This week, ClickBack sought editorial page reader comments on murder in Maine. The question inspired some philosophical, wistful and thoughtful comments.
What are the causes of murder in Maine?
Sixty years ago, a murder committed two years prior was still shaking heads of Maine citizens. Folks lived with their homes and car doors unlocked with the car keys in the ignition. Not all that long ago, people respected each other, their possessions, their way of life and the law.
Today, we have more than we ever imagined. But people have lost all respect for even simple traffic laws, and for one another. Senseless slayings dominate the pages of the newspaper. Families loosely tied together split and kill each other.
Drugs rule the lives of many, and end many of them at a young age. Shoplifting runs rampant, auto thefts and break-ins are as common as the morning coffee break. Movies and TV ratings rely solely on violence. The voices of news – Murrow, Brinkley, Cronkite – have been replaced with the scorn of propagandists like Beck, Hannity and Limbaugh. Sixty years ago and for some time after, we delighted in exploring Acadia National Park. Today, we have to listen to gun lovers demand they be allowed to carry concealed weapons there.
Nothing can bring back the past. There were a lot of things we’d like to forget. But, if people would just try to show a little respect toward each other, in their autos, their jobs and at home with their families — who knows, maybe we’d have so much more to enjoy, even if we only have a nickel in our pockets.
Bangor has three methadone clinics to treat opiate addicts. Our fine city is bringing in drug addicts from all over the state to get their synthetic fix. Doctors are too quick to prescribe narcotics with no follow up or inventory control, to see if the patient is abusing. The laws in Maine need to be tougher on doctors.
The murders in Maine are mostly husbands and boyfriends killing their wives and girlfriends. They aren’t pulling the trigger while high on methadone. Were they strung out on methadone I doubt they would shoot anyone. Thus, we ought to have more methadone clinics and rethink the entire war on drugs.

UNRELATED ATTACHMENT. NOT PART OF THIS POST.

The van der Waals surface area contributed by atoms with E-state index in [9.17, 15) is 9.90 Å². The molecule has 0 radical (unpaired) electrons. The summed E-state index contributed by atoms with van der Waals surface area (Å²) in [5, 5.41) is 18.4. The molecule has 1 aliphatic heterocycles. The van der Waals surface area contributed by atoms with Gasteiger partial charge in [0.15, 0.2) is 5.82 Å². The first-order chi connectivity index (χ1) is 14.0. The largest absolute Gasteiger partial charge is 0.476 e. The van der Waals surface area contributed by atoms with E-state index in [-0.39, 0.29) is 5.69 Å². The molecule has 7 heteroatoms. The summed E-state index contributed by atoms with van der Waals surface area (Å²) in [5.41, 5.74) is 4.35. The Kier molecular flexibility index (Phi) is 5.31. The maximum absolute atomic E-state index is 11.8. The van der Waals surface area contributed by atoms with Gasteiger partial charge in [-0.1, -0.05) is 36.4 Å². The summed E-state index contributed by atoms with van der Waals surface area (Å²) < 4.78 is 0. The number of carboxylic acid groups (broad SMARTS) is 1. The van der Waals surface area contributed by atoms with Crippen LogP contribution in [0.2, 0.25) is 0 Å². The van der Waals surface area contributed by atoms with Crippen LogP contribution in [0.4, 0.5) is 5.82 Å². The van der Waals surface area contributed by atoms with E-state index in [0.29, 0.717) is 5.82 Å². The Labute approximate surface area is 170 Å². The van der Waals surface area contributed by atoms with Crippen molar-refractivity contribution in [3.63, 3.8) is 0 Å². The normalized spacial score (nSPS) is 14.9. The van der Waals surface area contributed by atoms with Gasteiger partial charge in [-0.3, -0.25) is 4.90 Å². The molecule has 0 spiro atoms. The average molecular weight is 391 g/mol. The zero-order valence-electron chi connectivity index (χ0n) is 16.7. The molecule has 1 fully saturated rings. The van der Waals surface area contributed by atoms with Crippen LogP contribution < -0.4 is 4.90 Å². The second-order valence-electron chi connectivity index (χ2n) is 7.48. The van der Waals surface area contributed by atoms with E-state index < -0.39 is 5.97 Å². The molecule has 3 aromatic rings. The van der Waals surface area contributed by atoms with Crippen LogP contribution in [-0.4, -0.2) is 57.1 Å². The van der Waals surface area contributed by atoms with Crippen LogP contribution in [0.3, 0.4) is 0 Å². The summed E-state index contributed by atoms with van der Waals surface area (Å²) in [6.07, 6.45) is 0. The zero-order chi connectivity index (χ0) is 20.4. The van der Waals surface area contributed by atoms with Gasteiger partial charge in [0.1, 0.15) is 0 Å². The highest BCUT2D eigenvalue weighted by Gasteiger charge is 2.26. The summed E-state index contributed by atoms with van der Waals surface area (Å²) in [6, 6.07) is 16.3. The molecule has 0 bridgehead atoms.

I do not see drugs as being the major thing with increasing rates of domestic abuse and violence. It seems when some get stressed these days, they “lose it” more readily than in past times. Times are tough, but they have been tough before. The impulsiveness, the need for having things happen now instead of relying on more inner resources and resilience (such as patience) seems to be in shorter supply these days.
The Supreme Court ruled it’s permissible to possess a gun for self defense. But you shouldn’t have to live every day armed in defense against your own family.
Several months ago a dangerous man was released from a mental hospital. He returned home and, police say, murdered his father. We need laws that make it easier to commit dangerous mentally ill people. Today there was another headline screaming about spousal murder. The killer is going to get a mental health evaluation —far too late for his victim to benefit, but just in time for him to have a dandy defense — if he can pull it off.
How many of those killer relatives do you think had training in hunter safety? How many do you suppose would have been saved under the recent Supreme Court ruling that everyone is entitled to a gun for self-defense? How many would have been saved by more restrictive gun control laws? The next big-ticket item on the NRA agenda is to remove the restriction on gun ownership for misdemeanor spousal abuse. That should help with the death rate.
No door-locks growing up in suburban N.J., no door-locks in suburban Bangor either. Twenty-seven years here, no problem yet. Fifty-eight years there, my parents lost a hammock off the front porch around 20 years ago.
Trust, not guns.